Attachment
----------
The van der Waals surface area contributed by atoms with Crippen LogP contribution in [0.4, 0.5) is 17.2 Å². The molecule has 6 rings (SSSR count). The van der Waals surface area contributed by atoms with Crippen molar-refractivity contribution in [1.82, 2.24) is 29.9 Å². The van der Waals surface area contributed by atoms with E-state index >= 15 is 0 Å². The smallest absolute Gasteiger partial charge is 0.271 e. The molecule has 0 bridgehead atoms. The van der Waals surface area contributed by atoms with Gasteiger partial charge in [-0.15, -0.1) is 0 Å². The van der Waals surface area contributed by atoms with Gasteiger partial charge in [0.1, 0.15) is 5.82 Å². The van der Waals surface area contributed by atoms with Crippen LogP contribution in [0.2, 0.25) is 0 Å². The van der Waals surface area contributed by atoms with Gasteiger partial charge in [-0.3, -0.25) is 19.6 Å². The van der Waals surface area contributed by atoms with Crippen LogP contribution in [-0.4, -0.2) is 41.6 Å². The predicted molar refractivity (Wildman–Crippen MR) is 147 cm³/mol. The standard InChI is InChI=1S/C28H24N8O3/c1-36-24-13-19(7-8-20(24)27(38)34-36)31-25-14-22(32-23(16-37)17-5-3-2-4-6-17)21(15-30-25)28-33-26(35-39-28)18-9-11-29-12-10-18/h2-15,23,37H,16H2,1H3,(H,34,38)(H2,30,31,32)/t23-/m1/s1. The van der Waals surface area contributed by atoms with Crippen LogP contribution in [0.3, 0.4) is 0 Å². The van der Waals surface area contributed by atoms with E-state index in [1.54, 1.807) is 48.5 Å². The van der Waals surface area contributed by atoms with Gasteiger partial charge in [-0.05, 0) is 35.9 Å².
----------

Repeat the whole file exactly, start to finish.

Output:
The van der Waals surface area contributed by atoms with Crippen LogP contribution in [0.4, 0.5) is 17.2 Å². The molecule has 6 rings (SSSR count). The van der Waals surface area contributed by atoms with Crippen molar-refractivity contribution in [1.82, 2.24) is 29.9 Å². The van der Waals surface area contributed by atoms with E-state index >= 15 is 0 Å². The smallest absolute Gasteiger partial charge is 0.271 e. The molecule has 0 bridgehead atoms. The van der Waals surface area contributed by atoms with Gasteiger partial charge in [-0.15, -0.1) is 0 Å². The van der Waals surface area contributed by atoms with Gasteiger partial charge in [0.1, 0.15) is 5.82 Å². The van der Waals surface area contributed by atoms with Crippen LogP contribution in [0.2, 0.25) is 0 Å². The van der Waals surface area contributed by atoms with Gasteiger partial charge in [-0.3, -0.25) is 19.6 Å². The van der Waals surface area contributed by atoms with Crippen LogP contribution in [-0.4, -0.2) is 41.6 Å². The predicted molar refractivity (Wildman–Crippen MR) is 147 cm³/mol. The standard InChI is InChI=1S/C28H24N8O3/c1-36-24-13-19(7-8-20(24)27(38)34-36)31-25-14-22(32-23(16-37)17-5-3-2-4-6-17)21(15-30-25)28-33-26(35-39-28)18-9-11-29-12-10-18/h2-15,23,37H,16H2,1H3,(H,34,38)(H2,30,31,32)/t23-/m1/s1. The van der Waals surface area contributed by atoms with Crippen LogP contribution in [0.3, 0.4) is 0 Å². The van der Waals surface area contributed by atoms with E-state index in [1.54, 1.807) is 48.5 Å². The van der Waals surface area contributed by atoms with Gasteiger partial charge in [-0.05, 0) is 35.9 Å².